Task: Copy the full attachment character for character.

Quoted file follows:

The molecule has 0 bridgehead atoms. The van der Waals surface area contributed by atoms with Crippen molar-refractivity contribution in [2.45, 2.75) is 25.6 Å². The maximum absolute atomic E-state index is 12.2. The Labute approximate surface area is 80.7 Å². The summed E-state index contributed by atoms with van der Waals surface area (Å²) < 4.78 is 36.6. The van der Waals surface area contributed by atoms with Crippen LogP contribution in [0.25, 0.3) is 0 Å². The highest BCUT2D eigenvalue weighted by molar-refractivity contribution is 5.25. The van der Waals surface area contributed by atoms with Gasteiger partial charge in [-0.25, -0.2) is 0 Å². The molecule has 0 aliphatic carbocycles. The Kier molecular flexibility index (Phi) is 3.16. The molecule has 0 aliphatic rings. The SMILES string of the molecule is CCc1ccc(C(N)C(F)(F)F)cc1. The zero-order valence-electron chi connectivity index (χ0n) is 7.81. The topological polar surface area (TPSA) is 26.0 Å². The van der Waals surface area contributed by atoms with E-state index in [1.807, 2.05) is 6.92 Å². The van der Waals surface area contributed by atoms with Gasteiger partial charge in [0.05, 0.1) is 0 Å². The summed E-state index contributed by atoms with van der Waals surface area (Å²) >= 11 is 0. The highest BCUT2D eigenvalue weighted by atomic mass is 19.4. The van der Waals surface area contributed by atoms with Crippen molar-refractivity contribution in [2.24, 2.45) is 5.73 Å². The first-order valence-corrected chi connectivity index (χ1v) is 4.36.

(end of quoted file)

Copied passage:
The molecule has 0 bridgehead atoms. The van der Waals surface area contributed by atoms with Crippen molar-refractivity contribution in [2.45, 2.75) is 25.6 Å². The maximum absolute atomic E-state index is 12.2. The Labute approximate surface area is 80.7 Å². The summed E-state index contributed by atoms with van der Waals surface area (Å²) < 4.78 is 36.6. The van der Waals surface area contributed by atoms with Crippen LogP contribution in [0.25, 0.3) is 0 Å². The highest BCUT2D eigenvalue weighted by molar-refractivity contribution is 5.25. The van der Waals surface area contributed by atoms with Gasteiger partial charge in [-0.25, -0.2) is 0 Å². The molecule has 0 aliphatic carbocycles. The Kier molecular flexibility index (Phi) is 3.16. The molecule has 0 aliphatic rings. The SMILES string of the molecule is CCc1ccc(C(N)C(F)(F)F)cc1. The zero-order valence-electron chi connectivity index (χ0n) is 7.81. The topological polar surface area (TPSA) is 26.0 Å². The van der Waals surface area contributed by atoms with E-state index in [1.807, 2.05) is 6.92 Å². The van der Waals surface area contributed by atoms with Gasteiger partial charge in [0.05, 0.1) is 0 Å². The summed E-state index contributed by atoms with van der Waals surface area (Å²) >= 11 is 0. The highest BCUT2D eigenvalue weighted by atomic mass is 19.4. The van der Waals surface area contributed by atoms with Crippen molar-refractivity contribution in [2.24, 2.45) is 5.73 Å². The first-order valence-corrected chi connectivity index (χ1v) is 4.36.